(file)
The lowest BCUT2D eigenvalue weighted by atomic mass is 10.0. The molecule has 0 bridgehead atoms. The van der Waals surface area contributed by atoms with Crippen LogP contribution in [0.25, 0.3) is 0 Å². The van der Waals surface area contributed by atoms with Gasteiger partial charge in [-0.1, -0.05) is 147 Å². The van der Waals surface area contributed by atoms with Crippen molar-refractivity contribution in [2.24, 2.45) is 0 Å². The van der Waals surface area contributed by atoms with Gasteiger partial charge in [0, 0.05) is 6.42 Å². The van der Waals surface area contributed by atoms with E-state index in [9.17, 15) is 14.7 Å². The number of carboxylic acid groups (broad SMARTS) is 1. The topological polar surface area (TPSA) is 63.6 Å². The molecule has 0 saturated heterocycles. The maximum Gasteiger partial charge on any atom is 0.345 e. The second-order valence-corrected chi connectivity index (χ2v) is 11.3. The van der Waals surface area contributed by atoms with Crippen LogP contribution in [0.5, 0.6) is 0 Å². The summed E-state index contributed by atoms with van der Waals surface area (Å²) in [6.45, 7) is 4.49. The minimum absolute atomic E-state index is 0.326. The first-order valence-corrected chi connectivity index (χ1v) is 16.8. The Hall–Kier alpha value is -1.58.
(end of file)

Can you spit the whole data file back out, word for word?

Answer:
The lowest BCUT2D eigenvalue weighted by atomic mass is 10.0. The molecule has 0 bridgehead atoms. The van der Waals surface area contributed by atoms with Crippen LogP contribution in [0.25, 0.3) is 0 Å². The van der Waals surface area contributed by atoms with Gasteiger partial charge in [-0.1, -0.05) is 147 Å². The van der Waals surface area contributed by atoms with Crippen molar-refractivity contribution in [2.24, 2.45) is 0 Å². The van der Waals surface area contributed by atoms with Gasteiger partial charge in [0, 0.05) is 6.42 Å². The van der Waals surface area contributed by atoms with E-state index in [9.17, 15) is 14.7 Å². The number of carboxylic acid groups (broad SMARTS) is 1. The topological polar surface area (TPSA) is 63.6 Å². The molecule has 0 saturated heterocycles. The maximum Gasteiger partial charge on any atom is 0.345 e. The second-order valence-corrected chi connectivity index (χ2v) is 11.3. The van der Waals surface area contributed by atoms with Crippen LogP contribution in [0.5, 0.6) is 0 Å². The summed E-state index contributed by atoms with van der Waals surface area (Å²) in [6.45, 7) is 4.49. The minimum absolute atomic E-state index is 0.326. The first-order valence-corrected chi connectivity index (χ1v) is 16.8. The Hall–Kier alpha value is -1.58.